Wednesday, February 03, 2010
Countercyclical Hiring and Flight Risk
Moralistic arguments don't work because they solve the wrong problem. But there's a perfectly reasonable market-based argument for hiring full-time faculty right now: buy low, sell high. Great people have never been as undervalued as they are now; this is an unprecedented hiring opportunity.
In normal times, good candidates sometimes get passed over for posing excessive 'flight risk.' The idea is that tenure-track lines don't always get renewed when vacated, so you don't want to waste one on someone who will up and leave in a couple of years. (What this says about the idea of 'market as meritocracy' I'll leave as an exercise for the reader.) Search costs are substantial, and the risk of losing the position to the next round of budget cuts is ever-present, so some places will decide strategically to go for the very-good-but-not-best candidate on the theory that he'll stay if he gets the job. After all, if he leaves, the position may just get adjuncted out.
When the market is so completely dead, though, the candidate pool gets even stronger, and flight risk diminishes substantially. After all, if nobody else is hiring, where else is the slumming superstar going to go?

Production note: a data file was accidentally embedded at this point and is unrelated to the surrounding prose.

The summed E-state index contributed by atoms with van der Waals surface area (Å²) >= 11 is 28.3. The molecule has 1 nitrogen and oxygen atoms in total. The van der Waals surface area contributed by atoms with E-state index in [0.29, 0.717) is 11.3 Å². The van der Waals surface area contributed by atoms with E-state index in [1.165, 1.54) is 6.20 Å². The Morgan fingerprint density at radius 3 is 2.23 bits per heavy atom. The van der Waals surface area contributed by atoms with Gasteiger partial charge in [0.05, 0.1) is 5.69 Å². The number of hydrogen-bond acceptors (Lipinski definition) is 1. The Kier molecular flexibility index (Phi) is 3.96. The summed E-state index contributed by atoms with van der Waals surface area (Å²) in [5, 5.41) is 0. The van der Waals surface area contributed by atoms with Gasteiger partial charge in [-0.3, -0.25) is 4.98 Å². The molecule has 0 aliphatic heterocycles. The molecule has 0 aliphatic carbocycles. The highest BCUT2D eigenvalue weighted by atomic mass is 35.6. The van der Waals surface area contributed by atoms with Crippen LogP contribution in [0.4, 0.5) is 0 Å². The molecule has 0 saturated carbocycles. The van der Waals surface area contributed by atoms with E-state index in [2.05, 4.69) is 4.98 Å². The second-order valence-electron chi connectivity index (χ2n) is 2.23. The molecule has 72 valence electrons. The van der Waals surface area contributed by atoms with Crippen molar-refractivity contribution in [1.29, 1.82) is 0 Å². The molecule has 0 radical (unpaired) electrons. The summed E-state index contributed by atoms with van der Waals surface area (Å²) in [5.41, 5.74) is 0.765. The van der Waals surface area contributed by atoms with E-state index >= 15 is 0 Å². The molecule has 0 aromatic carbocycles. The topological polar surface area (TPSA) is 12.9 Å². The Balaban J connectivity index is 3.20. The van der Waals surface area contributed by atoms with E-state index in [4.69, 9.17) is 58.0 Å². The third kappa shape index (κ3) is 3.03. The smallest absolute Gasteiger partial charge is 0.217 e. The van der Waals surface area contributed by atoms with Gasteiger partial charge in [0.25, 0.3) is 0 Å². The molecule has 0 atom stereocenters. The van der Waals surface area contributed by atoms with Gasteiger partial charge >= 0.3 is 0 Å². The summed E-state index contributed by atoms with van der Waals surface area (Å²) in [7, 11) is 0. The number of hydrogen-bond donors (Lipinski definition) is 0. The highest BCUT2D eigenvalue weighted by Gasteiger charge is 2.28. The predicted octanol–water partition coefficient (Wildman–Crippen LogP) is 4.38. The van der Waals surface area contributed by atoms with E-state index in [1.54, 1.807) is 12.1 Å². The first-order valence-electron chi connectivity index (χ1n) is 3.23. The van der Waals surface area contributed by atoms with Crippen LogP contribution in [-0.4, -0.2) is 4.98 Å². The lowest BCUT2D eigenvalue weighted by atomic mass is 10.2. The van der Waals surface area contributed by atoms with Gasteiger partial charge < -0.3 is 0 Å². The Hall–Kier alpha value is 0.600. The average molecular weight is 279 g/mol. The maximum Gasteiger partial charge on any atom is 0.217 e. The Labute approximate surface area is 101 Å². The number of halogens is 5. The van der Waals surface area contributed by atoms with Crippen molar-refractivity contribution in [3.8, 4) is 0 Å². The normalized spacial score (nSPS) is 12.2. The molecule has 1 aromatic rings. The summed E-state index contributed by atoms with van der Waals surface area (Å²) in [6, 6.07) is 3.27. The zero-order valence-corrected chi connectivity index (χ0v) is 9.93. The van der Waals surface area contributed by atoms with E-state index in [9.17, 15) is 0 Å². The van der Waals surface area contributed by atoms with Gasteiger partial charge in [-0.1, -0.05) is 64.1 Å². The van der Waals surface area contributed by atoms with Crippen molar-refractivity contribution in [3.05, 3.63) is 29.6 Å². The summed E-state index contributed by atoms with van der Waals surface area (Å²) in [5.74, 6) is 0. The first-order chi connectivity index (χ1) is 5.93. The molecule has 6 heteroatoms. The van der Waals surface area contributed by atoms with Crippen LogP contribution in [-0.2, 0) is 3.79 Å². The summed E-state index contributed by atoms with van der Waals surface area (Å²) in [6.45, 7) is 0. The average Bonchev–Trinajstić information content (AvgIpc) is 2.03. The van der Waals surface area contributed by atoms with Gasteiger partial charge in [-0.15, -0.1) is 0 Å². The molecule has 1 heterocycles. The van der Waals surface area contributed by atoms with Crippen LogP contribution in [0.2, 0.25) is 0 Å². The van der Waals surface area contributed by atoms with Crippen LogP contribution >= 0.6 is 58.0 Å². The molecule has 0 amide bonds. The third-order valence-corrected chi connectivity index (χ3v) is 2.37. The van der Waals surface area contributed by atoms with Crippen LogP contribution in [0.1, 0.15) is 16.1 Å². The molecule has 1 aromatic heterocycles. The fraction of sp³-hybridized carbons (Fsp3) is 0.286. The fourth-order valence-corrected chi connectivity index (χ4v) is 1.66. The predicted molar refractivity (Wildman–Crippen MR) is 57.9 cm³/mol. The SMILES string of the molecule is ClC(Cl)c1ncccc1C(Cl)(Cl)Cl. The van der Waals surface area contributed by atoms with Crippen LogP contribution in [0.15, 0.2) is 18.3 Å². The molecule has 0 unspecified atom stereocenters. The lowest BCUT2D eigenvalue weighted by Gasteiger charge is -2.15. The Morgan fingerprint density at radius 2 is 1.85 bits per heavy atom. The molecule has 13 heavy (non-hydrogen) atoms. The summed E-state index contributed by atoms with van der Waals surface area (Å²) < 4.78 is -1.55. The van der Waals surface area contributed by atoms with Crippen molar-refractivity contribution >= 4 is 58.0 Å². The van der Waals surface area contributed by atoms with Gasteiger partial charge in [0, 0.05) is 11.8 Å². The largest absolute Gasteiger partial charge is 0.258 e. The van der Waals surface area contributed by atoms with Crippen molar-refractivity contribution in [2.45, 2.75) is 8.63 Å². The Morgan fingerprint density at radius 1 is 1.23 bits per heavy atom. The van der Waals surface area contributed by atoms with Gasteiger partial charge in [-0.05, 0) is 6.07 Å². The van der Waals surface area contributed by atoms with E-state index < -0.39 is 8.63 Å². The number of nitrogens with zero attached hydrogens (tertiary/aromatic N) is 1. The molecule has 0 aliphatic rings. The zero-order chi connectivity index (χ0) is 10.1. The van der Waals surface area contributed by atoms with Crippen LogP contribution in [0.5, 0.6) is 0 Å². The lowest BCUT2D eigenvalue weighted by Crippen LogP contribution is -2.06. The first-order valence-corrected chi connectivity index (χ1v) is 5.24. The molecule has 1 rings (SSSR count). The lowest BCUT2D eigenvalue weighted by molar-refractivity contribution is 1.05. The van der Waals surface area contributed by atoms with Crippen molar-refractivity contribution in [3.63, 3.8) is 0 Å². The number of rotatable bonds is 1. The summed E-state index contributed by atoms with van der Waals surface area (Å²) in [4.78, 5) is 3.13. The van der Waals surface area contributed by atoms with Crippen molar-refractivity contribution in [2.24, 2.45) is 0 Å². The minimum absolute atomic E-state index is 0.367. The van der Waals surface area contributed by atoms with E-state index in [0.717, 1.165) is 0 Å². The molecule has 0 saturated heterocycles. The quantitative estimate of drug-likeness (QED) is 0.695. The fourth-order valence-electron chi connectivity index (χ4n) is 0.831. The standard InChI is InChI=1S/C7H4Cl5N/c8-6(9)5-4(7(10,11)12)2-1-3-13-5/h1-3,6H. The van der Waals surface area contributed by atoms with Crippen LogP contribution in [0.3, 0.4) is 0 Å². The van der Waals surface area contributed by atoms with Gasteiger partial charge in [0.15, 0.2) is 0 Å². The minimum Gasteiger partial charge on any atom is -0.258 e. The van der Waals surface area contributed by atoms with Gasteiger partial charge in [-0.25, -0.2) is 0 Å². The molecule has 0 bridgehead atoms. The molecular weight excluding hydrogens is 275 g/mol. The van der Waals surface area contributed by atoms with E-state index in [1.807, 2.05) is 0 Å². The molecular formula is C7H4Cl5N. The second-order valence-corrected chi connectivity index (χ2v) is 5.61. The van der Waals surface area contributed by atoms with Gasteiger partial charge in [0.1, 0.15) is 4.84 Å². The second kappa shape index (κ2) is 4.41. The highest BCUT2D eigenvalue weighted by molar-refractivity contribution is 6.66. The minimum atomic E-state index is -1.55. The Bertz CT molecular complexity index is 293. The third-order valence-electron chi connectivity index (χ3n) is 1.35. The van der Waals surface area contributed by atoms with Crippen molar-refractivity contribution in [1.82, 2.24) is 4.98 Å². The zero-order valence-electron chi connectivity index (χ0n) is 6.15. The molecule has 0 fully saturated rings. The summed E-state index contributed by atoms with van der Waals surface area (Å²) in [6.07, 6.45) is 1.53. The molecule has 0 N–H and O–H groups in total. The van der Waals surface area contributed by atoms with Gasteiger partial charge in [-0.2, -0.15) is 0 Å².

I've seen this on my own campus. We haven't been able to hire much lately, but we have hired for a few scattered positions, and the candidate pools have been off-the-charts amazing. The few new folks we've brought on recently have been absurdly great. I've actually used this as justification to reallocate resources to hiring more faculty, since now we'd have a realistic shot at people who normally would have been gobbled up elsewhere. While the moral argument is constant, the market-opportunity argument is uniquely strong now. If you hire when everyone else does, you're in a war for talent. If you hire when nobody else does, talent is in a war for you. Leaving morality out of it, the time when nobody else is hiring is exactly the time to strike.
Obviously, well-endowed private colleges have an advantage here. If your college is struggling to meet the payroll it already has, then the argument for countercyclical hiring is of no more than theoretical interest. But if there's any wiggle room at all, this is the time to use it.
Come to think of it, if more people figure out this strategy, it won't work as well. Humph. Never mind; as you were, everyone. Move along. Nothing to see here...
"The idea is that tenure-track lines don't always get renewed when vacated,..." says something about your budget planning process if your perceived needs for faculty change that much in such a short time.
On your main point, you will get those results if you manage to get teaching oriented candidates in your door. A friend who came here ABD told me she ditched that effort once she realized she was making more than her friends in the same Evergreen field at 4-year regional universities while teaching a similar number of students ... and without the need to get a book contract.